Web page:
Hot economy, but more homeless

Ranks of homeless increased as much as 10 percent over last year in

As biting cold and snow blanket much of the eastern United States, homelessness is on the rise. This, despite the fact that this month the US economy set a record for the longest expansion in the country's history.

From New York to Atlanta to San Francisco, shelter operators are reporting increases of as much as 10 percent over last year. The biggest hike is in families with children, many of whom recently had their welfare benefits reduced or terminated.

And the bitter winter weather is exacerbating the problem. At the Metro Atlanta Task Force for the Homeless, shelters are overflowing so much they've opened a warehouse to temporarily house 500 additional single men.

More than 50 women and children are in the office "hanging out on chairs and sleeping on the floor" until beds can be found. "We find that people who don't normally come into the shelter system do in this terrible weather," says executive director Anita Beaty.

Several studies over the past year have indicated the number of people needing shelter was on the rise. On Feb. 1, the Urban Institute released a national analysis of census data showing those increases are apparently part of a long-term trend. In 1987, the government estimated as many as 500,000 to 600,000 homeless people used shelter services at any one time during the year. In 1996, that estimate jumped to as high as 842,000 people, even as the economy surged ahead.

"Close to 10 percent of poor people in this country become homeless at some time during the year," says Martha Burt of the Urban Institute, whose analysis is considered by many to be the most comprehensive of its kind. "Certainly the conditions that generate homelessness have not gone away, even if the economy is booming."

Critics note such statistics aren't always reliable. Reporting mechanisms vary around the country. And many homeless people don't use the shelter services unless absolutely necessary, making them difficult to count.

But experts believe the reasons for the increases include:

*The economic boom, which has increased housing prices as the wages of the very poor have stagnated or dropped. At the same time, the stock of affordable housing has shrunk by 19 percent since 1990.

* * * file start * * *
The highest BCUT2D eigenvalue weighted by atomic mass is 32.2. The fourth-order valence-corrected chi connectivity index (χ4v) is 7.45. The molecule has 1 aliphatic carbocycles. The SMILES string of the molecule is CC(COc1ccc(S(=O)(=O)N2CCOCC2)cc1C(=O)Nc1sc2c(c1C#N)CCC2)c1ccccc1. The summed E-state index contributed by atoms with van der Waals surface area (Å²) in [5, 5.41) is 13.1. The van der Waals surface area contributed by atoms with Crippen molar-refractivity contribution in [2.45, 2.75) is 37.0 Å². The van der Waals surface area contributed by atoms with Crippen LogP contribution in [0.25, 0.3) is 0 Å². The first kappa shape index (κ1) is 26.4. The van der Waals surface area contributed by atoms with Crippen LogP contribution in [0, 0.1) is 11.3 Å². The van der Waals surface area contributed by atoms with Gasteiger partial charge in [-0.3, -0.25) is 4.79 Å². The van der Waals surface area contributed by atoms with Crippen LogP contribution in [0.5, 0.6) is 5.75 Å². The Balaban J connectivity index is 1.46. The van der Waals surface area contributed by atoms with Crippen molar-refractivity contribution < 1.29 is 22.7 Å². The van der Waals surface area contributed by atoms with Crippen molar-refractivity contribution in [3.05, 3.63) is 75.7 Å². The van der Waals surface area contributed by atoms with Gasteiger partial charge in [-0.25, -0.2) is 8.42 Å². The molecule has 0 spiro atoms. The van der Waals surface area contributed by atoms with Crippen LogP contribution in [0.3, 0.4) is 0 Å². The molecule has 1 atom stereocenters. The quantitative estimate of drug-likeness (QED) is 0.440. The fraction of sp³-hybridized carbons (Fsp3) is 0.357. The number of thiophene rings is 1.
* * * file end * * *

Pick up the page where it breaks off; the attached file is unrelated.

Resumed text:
*The increased capacity in the homeless system over the past decade, which allows more homeless to be counted.

*Impact of welfare reform.

Experts say the combination of these factors is changing the face of the homeless population. Thirty-four percent are now families with children, according to an analysis by the Department of Housing and Urban Development released in December. And 44 percent work at least part time, like Fred, who declined to state his last name.

A bike messenger who works part-time earning minimum wage, he fell behind on his rent about "three or four months ago" and has been homeless since.

He was sipping a bowl of free soup outside New York's Port Authority last Wednesday night as the temperature dipped below zero with the wind-chill factor.

"The problem is that rents are outrageous around here. There are a couple of flophouses, but you can't really secure anything in there," he said.

Experts say the likelihood of Fred finding an affordable apartment is smaller now than just a few years ago. "There are fewer housing subsidies targeted toward homeless people because of the new public-housing law," says Dennis Culhane, professor of social welfare policy at the University of Pennsylvania in Philadelphia. He says the law requires that most new subsidies go to the nonhomeless.

At the same time, studies show that more of the working poor are getting pushed into shelters. Homes for the Homeless provides shelters for over 550 families in New York City. More than 50 percent of those it's helped over the past year were working poor who had never been on public assistance.

"These are families with the mother and father working to make ends meet. They've got no medical coverage," says Dr. Ralph Nunez, of Homes. "Someone gets sick, they had to pay that medical bill, they can't pay the rent, bang! They're homeless."

Ten years ago, 17 percent of the people who called the homeless hot line in Atlanta needing a place to stay were working. At the time, Ms. Beaty says, she and her staff were stunned. They had assumed that people lost their jobs first, before becoming homeless. Now, between 37 percent and 40 percent of callers asking for shelter have earned income.

"We're seeing shelters fast becoming housing for minimum-wage workers," she says.

Then there's the impact of the welfare reform on people like Delenna Price. A young single mother who had her second child just a week ago, she says increased paperwork and a snafu at the New York welfare department has kept her from receiving emergency housing assistance. She and her two children are staying with her mother and three other people in a one-bedroom apartment, but she can't live there much longer. "I need somewhere to live so I can get a job and support myself and my kids," she says.

A survey of homeless shelters around the US last year by the Institute for Children in Poverty found that 37 percent of families on welfare had their benefits reduced or terminated. Of those, 20 percent said that contributed directly to their homelessness.

"We're seeing a very direct connection," says Mary Brosnahan, executive director of New York's Coalition for the Homeless. "Certainly, between 30 and 40 percent [of welfare recipients] are graduating ... into employment, but the bottom 25 percent are falling deeper into poverty and many into literal homelessness."

(c) Copyright 2000. The Christian Science Publishing Society

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